presented in published papers. Although both studies
conclude in favor of cisplatin-based CT, the NSCLCCG
showed a smaller effect than the Marino et al. meta-analysis. This difference could not be explained by the inclusion of the 3 trials giving cisplatin only during RT as the
pooled OR for these 3 trials is 0.75 compared with 0.64
for the other cisplatin-based trials. Thus, if these trials
had been excluded from the Marino et al. study, the results would have shown an even larger effect of CT. To
the best of our knowledge, there are 4 other examples
where both meta-analysis based on data extracted from
publications and meta-analysis based on data from individual patients were p e r f ~ r m e d . ~In- ~three c a ~ e s , the
relative risk of death was overestimated in the literaturebased meta-analysis. In a recent example concerning
breast cancer,6 it was the meta-analysis of updated data
on individual patients with follow-up of 15 years that
showed highly significant results whereas an analysis of
the data extracted from trial publications (before 1990)
would have shown almost no benefit. The mounting evidence of different results obtained by the two approaches
illustrates the need to consider all of the randomized evidence and suggests that meta-analysis based on updated
data from individual patients may be the best method of
obtaining reliable answers to unresolved questions.
Pignon JP, Arriagada R. Role of thoracic radiotherapy in limited-stage small cell lung cancer: quantitative review based
on literature versus meta-analysis based on individual data.
J Clin Oncol 1992;10:1819-20.
5. Marino P, Pampallona S, Preatoni A, Cantoni A, invernizzi
F. Chemotherapy versus supportive care in advanced nonsmall cell lung cancer: results of a meta-analysis of the literature. Chest 1994;106:861-5.
6. Clarke M. Ovarian ablation-Why the Early Breast Cancer
Trialist’ Collaborative Group (EBCTCG) individual patient
data meta-analysis was needed [abstract].Control Clin Trials
Jean-Pierre Pignon, M.D., Ph.D.
Department of Biostatistics
Institut Gustave-Roussy
94805 Villejuif Cedex, France
Lesley A. Stewart, Ph.D.
MRC Cancer Trials Ofice
5 Shaftesbuiy Road
Cambridge, UK
Author Reply
election criteria for our trials was reported in the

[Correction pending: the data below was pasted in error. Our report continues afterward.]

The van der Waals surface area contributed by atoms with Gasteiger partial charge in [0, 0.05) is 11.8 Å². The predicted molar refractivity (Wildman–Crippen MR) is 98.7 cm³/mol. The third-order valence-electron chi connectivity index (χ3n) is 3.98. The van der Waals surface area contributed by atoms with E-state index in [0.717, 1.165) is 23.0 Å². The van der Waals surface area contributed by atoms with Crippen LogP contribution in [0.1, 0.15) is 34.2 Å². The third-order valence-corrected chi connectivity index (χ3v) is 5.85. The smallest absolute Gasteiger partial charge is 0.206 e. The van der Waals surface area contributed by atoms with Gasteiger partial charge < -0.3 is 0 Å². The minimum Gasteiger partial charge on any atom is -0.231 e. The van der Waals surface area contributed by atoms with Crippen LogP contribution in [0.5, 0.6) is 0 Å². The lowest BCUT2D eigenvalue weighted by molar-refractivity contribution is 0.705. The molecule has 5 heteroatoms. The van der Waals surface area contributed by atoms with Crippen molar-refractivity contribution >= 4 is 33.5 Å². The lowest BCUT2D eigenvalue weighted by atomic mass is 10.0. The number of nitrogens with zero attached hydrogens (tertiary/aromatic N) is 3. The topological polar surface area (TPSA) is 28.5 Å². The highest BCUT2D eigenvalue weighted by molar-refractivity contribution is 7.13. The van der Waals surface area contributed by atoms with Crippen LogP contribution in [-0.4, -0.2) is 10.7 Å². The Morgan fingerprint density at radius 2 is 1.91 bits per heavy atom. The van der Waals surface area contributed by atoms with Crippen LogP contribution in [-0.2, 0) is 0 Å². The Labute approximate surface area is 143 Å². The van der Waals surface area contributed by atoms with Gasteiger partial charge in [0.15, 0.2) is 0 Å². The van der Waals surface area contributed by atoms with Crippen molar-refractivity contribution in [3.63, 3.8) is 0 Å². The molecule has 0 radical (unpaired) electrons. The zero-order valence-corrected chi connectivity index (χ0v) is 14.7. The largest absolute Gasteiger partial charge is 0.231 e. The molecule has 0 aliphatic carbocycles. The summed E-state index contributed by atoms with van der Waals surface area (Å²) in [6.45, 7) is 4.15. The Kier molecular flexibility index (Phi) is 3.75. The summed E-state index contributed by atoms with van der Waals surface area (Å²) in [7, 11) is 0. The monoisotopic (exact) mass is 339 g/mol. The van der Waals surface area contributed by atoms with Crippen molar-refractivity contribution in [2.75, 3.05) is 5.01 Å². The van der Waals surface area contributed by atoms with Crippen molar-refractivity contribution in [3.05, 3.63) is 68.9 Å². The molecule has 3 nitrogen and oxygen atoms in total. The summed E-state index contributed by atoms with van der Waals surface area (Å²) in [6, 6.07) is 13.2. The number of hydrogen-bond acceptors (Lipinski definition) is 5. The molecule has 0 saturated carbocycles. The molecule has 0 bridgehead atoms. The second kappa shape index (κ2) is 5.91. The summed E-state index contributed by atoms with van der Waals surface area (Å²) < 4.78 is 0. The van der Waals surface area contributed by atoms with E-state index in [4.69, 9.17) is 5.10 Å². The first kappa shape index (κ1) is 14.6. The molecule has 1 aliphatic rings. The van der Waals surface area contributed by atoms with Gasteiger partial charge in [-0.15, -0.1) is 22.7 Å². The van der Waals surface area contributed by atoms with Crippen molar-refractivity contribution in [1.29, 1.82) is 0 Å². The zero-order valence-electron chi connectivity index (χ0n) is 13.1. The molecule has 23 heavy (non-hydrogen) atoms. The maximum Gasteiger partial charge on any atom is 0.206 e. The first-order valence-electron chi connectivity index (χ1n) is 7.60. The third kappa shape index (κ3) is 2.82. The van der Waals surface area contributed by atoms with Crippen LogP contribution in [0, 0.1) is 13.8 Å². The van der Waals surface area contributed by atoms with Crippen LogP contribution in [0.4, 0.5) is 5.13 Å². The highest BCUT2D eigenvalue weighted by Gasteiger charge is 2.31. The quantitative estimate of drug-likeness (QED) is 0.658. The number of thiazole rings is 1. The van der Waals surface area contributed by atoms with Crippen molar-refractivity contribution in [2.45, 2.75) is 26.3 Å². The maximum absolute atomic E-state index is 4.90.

“Method” section of our paper. Probably, they were
different from Pignon et al.’s. Although we used a different method of analysis, our results were in agreement
with those of Pignon et al.; in particular both studies
conclude in favor of cisplatin-based chemotherapy.
In a previous paper,’ we discussed the potential
sources of bias affecting our meta-analysis of the literature. However, we believe that the bias was rather small
in this setting. Furthermore, the sensitivity analysis performed on the width of the confidence interval for pooled
odds ratio (OR) seems to suggest statistical significance
of the pooled OR at the 5% level. We believe that our
method, cheaper and faster than meta-analysis of the
individual data, can offer useful results when no conclusions are possible from the data of literature.
Marino P, Preatoni A, Cantoni A. Randomized trials of radiotherapy alone versus combined chemotherapy and radiotherapy in stages IIIa and IIIb nonsmall cell lung cancer: A
meta-analysis. Cancer 1995;76593401.
Non-Small Cell Lung Cancer Collaborative Group. Chemotherapy in non-small cell lung cancer: a meta-analysis using
updated individual patients data from 52 randomised clinical trials. EM/ 1995;311:899-909.
Stewart LA, Parmar MKB. Meta-analysis of the literature or
meta-analysis of individual patient data-is there a difference? Lancet 1993;341:418-422.
Marino P, Pampallona S, Preatoni A, Cantoni A, invernizzi
F. Chemotherapy versus supportive care in advanced nonsmall-cell lung cancer. Results of a meta-analysis of the literature. Chest 1994;106:861-5.
Pietro Marino, M.D.
Department of Internal Medicine
University of Milano
S. Paolo Hospital, Milano, Italy